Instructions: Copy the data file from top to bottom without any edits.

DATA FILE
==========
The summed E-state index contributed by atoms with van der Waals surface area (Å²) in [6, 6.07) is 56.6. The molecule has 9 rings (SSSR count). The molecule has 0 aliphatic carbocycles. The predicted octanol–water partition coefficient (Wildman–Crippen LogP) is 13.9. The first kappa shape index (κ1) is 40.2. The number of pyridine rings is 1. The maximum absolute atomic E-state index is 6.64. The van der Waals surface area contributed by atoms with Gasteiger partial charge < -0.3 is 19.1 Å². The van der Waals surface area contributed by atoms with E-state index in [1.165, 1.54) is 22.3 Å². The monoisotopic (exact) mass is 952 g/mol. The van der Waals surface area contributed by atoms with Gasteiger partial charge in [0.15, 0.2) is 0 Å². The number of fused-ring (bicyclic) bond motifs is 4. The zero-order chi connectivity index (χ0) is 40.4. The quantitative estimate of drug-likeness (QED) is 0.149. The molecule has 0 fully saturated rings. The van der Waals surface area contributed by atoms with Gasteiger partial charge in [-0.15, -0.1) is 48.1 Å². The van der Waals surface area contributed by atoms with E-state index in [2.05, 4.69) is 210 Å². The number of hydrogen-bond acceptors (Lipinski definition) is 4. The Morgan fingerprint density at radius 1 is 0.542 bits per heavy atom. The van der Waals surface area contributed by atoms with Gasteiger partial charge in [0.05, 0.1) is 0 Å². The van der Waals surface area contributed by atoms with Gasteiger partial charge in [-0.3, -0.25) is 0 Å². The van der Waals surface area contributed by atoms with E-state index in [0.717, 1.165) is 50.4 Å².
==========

The summed E-state index contributed by atoms with van der Waals surface area (Å²) in [6, 6.07) is 56.6. The molecule has 9 rings (SSSR count). The molecule has 0 aliphatic carbocycles. The predicted octanol–water partition coefficient (Wildman–Crippen LogP) is 13.9. The first kappa shape index (κ1) is 40.2. The number of pyridine rings is 1. The maximum absolute atomic E-state index is 6.64. The van der Waals surface area contributed by atoms with Gasteiger partial charge < -0.3 is 19.1 Å². The van der Waals surface area contributed by atoms with E-state index in [1.165, 1.54) is 22.3 Å². The monoisotopic (exact) mass is 952 g/mol. The van der Waals surface area contributed by atoms with Gasteiger partial charge in [0.15, 0.2) is 0 Å². The number of fused-ring (bicyclic) bond motifs is 4. The zero-order chi connectivity index (χ0) is 40.4. The quantitative estimate of drug-likeness (QED) is 0.149. The molecule has 0 fully saturated rings. The van der Waals surface area contributed by atoms with Gasteiger partial charge in [-0.15, -0.1) is 48.1 Å². The van der Waals surface area contributed by atoms with E-state index in [2.05, 4.69) is 210 Å². The number of hydrogen-bond acceptors (Lipinski definition) is 4. The Morgan fingerprint density at radius 1 is 0.542 bits per heavy atom. The van der Waals surface area contributed by atoms with Gasteiger partial charge in [0.05, 0.1) is 0 Å². The van der Waals surface area contributed by atoms with Gasteiger partial charge in [-0.3, -0.25) is 0 Å². The van der Waals surface area contributed by atoms with E-state index in [0.717, 1.165) is 50.4 Å².